Presentation is loading. Please wait.

Presentation is loading. Please wait.

Chapter 5 Beyond Mendel’s Laws

Similar presentations

Presentation on theme: "Chapter 5 Beyond Mendel’s Laws"— Presentation transcript:

1 Chapter 5 Beyond Mendel’s Laws

2 Learning Objectives Discuss the phenomena that can appear to after expected Mendelian ratios Describe the mode of inheritance of a mitochondrial trait Explain how mitochondrial DNA differs from nuclear DNA Explain how linked traits are inherited differently from Mendelian traits Discuss the basis of linkage in melosis Explain how linkage is the basis of genetic maps and genome-wide association studies

3 Exceptions to Mendel’s Law
Mendel’s traits showed two distinct forms Most genes do not exhibit simple inheritance Genotypic ratios persist but phenotypic ratios may vary due to outside-the-gene influences Multiple alleles Other nuclear genes Non-nuclear genes Gene linkage Environment

4 Lethal Alleles Lethal genotype causes death before the individual can reproduce Removes an expected progeny class following a specific cross Double dose of a dominant allele may be lethal Examples Achondroplastic dwarfism Mexican hairless dogs 4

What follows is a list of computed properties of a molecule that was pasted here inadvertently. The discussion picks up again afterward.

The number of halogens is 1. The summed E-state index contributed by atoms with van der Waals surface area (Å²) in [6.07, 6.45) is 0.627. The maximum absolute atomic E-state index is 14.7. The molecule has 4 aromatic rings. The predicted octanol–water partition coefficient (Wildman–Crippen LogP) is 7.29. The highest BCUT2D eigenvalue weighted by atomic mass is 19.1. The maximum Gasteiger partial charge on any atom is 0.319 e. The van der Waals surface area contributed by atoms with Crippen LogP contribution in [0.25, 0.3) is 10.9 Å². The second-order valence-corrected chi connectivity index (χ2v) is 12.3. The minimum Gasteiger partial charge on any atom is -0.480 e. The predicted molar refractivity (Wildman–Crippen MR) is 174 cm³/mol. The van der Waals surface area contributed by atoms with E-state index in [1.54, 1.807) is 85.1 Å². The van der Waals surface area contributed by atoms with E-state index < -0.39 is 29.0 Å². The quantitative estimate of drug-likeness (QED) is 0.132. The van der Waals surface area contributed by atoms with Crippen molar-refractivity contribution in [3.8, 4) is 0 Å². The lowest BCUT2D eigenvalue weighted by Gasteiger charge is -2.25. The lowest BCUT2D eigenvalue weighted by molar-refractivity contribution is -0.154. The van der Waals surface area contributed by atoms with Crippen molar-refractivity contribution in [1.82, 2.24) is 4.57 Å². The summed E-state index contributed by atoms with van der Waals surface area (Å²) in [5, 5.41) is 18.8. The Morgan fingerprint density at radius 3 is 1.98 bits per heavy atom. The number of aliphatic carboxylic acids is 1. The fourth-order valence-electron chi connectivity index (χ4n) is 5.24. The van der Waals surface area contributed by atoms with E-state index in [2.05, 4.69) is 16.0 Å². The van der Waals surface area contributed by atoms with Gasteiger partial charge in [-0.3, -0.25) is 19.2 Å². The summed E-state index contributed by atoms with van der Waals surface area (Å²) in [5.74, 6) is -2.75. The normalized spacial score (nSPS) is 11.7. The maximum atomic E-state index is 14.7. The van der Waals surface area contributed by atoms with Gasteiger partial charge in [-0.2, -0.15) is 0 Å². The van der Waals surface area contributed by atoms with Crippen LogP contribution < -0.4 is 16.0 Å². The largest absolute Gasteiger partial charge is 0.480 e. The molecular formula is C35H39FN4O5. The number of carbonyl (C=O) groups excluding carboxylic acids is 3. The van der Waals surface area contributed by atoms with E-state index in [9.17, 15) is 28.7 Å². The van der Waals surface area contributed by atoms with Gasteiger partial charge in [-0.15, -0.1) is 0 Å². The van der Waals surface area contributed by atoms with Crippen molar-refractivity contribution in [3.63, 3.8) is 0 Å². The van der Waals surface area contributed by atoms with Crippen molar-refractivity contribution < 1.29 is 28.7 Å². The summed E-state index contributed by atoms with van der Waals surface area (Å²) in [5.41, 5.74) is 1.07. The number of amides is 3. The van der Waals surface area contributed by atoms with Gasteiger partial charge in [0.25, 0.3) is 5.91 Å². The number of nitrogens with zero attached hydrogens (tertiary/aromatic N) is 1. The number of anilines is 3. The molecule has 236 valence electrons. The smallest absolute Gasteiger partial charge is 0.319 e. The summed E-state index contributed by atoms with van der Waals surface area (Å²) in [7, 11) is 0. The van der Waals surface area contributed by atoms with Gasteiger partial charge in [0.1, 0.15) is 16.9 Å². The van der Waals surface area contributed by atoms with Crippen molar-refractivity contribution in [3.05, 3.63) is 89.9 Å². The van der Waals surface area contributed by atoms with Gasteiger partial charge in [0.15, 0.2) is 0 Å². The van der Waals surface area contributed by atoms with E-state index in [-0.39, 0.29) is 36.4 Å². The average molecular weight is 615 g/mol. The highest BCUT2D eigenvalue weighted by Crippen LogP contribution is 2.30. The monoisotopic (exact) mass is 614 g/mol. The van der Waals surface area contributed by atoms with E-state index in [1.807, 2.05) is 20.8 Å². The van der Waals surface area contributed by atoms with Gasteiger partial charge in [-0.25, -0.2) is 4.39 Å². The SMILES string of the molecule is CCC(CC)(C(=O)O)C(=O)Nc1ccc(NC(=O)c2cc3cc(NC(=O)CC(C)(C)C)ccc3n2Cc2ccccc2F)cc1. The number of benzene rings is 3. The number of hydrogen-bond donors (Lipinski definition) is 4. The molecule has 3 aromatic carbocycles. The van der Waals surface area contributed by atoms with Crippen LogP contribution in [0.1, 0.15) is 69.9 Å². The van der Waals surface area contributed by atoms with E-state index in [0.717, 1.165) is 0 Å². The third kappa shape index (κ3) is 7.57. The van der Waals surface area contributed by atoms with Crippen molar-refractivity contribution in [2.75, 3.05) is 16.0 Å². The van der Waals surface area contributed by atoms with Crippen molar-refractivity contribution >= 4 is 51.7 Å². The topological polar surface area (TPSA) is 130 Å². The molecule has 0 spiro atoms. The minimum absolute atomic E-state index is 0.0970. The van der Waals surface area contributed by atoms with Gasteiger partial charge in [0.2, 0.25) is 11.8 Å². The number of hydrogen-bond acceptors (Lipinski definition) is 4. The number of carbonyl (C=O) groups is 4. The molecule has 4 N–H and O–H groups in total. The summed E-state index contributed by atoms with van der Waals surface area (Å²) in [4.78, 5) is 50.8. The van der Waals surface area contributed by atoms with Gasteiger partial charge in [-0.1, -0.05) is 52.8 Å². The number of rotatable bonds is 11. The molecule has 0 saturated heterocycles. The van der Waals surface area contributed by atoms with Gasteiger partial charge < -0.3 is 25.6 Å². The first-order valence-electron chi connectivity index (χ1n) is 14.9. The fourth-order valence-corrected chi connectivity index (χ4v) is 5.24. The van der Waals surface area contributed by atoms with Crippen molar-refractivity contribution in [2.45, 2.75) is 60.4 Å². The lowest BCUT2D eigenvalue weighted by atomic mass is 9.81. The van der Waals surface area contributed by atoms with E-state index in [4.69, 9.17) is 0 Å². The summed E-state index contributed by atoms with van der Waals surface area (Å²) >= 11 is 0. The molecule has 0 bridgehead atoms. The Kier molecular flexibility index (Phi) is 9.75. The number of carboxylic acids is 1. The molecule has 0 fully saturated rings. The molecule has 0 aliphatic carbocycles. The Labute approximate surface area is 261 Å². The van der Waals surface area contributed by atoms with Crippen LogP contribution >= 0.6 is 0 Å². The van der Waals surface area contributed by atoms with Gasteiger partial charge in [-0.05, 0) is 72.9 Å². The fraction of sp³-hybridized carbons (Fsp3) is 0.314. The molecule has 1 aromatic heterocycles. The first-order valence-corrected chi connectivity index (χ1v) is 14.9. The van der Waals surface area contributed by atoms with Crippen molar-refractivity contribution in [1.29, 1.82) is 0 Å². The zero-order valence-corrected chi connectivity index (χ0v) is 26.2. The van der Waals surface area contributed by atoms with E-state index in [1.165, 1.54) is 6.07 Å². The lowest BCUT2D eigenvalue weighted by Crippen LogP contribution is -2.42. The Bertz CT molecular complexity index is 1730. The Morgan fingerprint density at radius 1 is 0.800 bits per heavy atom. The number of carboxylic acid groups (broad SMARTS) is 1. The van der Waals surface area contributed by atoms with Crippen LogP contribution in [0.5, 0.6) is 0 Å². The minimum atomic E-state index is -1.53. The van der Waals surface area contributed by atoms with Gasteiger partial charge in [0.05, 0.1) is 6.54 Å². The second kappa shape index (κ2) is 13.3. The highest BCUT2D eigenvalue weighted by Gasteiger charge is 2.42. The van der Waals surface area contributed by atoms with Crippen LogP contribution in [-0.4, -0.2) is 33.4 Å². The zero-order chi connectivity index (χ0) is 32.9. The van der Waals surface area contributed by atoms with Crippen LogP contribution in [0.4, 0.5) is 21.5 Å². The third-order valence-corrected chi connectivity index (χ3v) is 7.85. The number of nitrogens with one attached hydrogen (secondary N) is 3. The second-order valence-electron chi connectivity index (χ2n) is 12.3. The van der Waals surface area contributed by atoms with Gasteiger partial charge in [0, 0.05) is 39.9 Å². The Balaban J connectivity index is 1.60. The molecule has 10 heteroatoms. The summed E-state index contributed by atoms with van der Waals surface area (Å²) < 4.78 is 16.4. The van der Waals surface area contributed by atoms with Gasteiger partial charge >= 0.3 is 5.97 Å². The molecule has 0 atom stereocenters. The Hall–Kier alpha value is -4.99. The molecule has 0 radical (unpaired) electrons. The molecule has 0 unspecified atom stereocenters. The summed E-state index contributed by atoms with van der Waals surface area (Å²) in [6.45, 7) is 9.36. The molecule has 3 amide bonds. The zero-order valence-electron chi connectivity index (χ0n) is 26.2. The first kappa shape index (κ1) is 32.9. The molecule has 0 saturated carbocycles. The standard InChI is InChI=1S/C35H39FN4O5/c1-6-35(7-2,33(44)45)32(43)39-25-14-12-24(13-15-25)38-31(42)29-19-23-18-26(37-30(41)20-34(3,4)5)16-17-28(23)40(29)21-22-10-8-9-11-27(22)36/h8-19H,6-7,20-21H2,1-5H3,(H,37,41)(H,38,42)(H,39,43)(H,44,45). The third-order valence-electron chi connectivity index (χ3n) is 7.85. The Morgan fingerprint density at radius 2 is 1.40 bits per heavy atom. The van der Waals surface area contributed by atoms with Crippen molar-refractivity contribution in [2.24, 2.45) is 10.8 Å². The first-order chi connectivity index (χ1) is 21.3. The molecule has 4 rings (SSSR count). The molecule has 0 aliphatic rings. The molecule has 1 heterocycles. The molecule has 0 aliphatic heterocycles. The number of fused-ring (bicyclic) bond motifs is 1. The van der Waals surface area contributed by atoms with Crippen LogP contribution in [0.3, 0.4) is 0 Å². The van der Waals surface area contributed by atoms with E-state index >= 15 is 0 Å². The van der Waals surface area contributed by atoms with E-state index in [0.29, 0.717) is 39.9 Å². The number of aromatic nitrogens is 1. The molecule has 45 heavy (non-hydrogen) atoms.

5 Lethal Alleles Figure 5.1

6 Multiple Alleles Individual carries two alleles for each autosomal gene Gene can have multiple alleles because its sequence can deviate in many ways Different allele combinations can produce variations in the phenotype PKU gene has hundreds of alleles resulting in four basic phenotypes CF gene has over 1500 alleles 6

7 Incomplete Dominance Heterozygous phenotype is between those of the two homozygotes Example: Familial hypercholesterolemia (FH) Heterozygote has approximately half the normal number of receptors in the liver for LDL cholesterol Homozygous for the mutant allele totally lacks the receptor, and so their serum cholesterol level is very high 7